|Publication number||US7236027 B2|
|Application number||US 11/463,897|
|Publication date||Jun 26, 2007|
|Filing date||Aug 11, 2006|
|Priority date||Sep 10, 2004|
|Also published as||CN1747327A, US7119589, US20060055440, US20060290394|
|Publication number||11463897, 463897, US 7236027 B2, US 7236027B2, US-B2-7236027, US7236027 B2, US7236027B2|
|Original Assignee||Mediatek Inc.|
|Export Citation||BiBTeX, EndNote, RefMan|
|Patent Citations (3), Classifications (7), Legal Events (3)|
|External Links: USPTO, USPTO Assignment, Espacenet|
This is a continuation application of U.S. application Ser. No. 10/711,313, which was filed on Sep. 10, 2004 now U.S. Pat. No. 7,119,589 and is included herein by reference.
1. Field of the Invention
The invention relates to a delay lock loop (DLL) circuit and related method, and more particularly, to a jitter-resistive digital DLL circuit and related method for delaying a reference clock to lock a delayed clock through detecting one phase change.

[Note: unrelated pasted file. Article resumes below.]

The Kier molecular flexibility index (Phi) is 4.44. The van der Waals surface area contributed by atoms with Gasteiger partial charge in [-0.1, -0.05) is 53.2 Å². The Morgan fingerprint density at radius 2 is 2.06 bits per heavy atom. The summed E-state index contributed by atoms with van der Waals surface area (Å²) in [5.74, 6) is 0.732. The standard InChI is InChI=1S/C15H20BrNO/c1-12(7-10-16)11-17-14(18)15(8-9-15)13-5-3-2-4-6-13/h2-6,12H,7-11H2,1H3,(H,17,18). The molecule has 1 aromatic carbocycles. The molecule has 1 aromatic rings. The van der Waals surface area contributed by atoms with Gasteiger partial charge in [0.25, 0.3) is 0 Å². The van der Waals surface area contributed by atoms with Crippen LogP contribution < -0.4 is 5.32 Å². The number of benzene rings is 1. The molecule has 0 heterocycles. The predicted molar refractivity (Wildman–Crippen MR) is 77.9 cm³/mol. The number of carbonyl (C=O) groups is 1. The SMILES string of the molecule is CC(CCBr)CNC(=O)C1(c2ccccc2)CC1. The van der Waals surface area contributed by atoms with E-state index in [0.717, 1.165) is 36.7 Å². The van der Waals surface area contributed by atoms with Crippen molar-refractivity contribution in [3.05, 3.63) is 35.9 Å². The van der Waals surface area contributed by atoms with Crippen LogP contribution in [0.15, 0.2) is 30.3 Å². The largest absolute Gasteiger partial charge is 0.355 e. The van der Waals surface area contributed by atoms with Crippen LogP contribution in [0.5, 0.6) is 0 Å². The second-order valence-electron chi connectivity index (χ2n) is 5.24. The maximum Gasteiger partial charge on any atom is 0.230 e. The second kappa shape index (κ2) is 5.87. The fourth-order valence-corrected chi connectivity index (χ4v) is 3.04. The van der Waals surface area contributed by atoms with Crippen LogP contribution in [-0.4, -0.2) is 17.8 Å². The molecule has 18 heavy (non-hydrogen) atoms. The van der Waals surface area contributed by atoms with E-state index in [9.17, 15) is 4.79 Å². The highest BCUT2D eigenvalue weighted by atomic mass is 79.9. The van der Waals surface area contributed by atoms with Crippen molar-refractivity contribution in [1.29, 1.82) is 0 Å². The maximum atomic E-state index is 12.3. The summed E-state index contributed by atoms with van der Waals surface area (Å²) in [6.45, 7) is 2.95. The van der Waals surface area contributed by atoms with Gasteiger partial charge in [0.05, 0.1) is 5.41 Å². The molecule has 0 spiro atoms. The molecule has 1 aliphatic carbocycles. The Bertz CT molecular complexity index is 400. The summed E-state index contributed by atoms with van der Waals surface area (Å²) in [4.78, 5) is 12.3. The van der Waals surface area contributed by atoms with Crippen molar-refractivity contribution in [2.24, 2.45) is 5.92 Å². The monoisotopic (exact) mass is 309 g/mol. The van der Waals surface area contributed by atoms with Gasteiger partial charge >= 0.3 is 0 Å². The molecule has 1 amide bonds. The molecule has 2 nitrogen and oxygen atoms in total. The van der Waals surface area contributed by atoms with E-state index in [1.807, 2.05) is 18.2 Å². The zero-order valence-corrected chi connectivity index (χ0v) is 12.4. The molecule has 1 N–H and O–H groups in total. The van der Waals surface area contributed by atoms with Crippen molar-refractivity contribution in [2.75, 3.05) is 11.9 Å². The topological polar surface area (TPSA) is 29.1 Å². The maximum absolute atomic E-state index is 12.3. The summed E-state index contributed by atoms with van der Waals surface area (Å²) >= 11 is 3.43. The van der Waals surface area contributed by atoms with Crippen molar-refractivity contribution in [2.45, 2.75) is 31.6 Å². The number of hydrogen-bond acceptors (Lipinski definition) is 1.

2. Description of the Prior Art
Delay lock loop (DLL) circuitry is commonly utilized in computer processing environments for generating a required clock. While the clock rate of computers continually is increasing, low-skew clock distributions are becoming more important to achieve design speed objectives. Related art computer systems include processors that exchange data with a variety of memory devices and input/output peripheral devices. An exemplary memory device is a synchronous dynamic random access memory (SDRAM) employing a pipelined data to be transferred to the processor at a data transfer rate which is comparable to the processor's operating frequency. In a DDR memory application, data are outputted from a DDR SDRAM to a memory controller at both rising and falling edges of a clock cycle. However, the DLL implemented in the memory controller is designed to generate a delayed clock according to a memory clock for delaying the timing of latching the data which is inputted to the memory controller. That is, the DLL provides an amount of delay that appropriately shifts the original rising and falling edges of the memory clock. As a result, the memory controller is capable of storing correct data into the latched device.